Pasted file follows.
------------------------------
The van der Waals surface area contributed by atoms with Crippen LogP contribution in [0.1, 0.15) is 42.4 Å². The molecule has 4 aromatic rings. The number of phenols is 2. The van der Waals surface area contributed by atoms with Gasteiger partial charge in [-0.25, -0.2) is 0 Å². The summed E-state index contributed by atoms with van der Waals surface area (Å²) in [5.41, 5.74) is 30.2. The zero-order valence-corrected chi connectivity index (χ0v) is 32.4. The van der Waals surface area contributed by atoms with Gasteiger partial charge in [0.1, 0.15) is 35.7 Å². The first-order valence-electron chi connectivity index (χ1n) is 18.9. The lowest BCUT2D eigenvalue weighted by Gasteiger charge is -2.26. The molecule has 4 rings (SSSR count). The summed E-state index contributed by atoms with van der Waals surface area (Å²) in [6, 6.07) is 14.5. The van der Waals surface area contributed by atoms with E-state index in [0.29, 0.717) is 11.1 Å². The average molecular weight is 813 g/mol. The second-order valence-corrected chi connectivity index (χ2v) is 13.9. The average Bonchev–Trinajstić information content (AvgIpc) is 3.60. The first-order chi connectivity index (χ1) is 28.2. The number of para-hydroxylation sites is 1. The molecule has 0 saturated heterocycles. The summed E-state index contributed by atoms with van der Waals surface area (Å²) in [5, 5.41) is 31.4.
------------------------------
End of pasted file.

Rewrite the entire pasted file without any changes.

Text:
The van der Waals surface area contributed by atoms with Crippen LogP contribution in [0.1, 0.15) is 42.4 Å². The molecule has 4 aromatic rings. The number of phenols is 2. The van der Waals surface area contributed by atoms with Gasteiger partial charge in [-0.25, -0.2) is 0 Å². The summed E-state index contributed by atoms with van der Waals surface area (Å²) in [5.41, 5.74) is 30.2. The zero-order valence-corrected chi connectivity index (χ0v) is 32.4. The van der Waals surface area contributed by atoms with Gasteiger partial charge in [0.1, 0.15) is 35.7 Å². The first-order valence-electron chi connectivity index (χ1n) is 18.9. The lowest BCUT2D eigenvalue weighted by Gasteiger charge is -2.26. The molecule has 4 rings (SSSR count). The summed E-state index contributed by atoms with van der Waals surface area (Å²) in [6, 6.07) is 14.5. The van der Waals surface area contributed by atoms with E-state index in [0.29, 0.717) is 11.1 Å². The average molecular weight is 813 g/mol. The second-order valence-corrected chi connectivity index (χ2v) is 13.9. The average Bonchev–Trinajstić information content (AvgIpc) is 3.60. The first-order chi connectivity index (χ1) is 28.2. The number of para-hydroxylation sites is 1. The molecule has 0 saturated heterocycles. The summed E-state index contributed by atoms with van der Waals surface area (Å²) in [5, 5.41) is 31.4.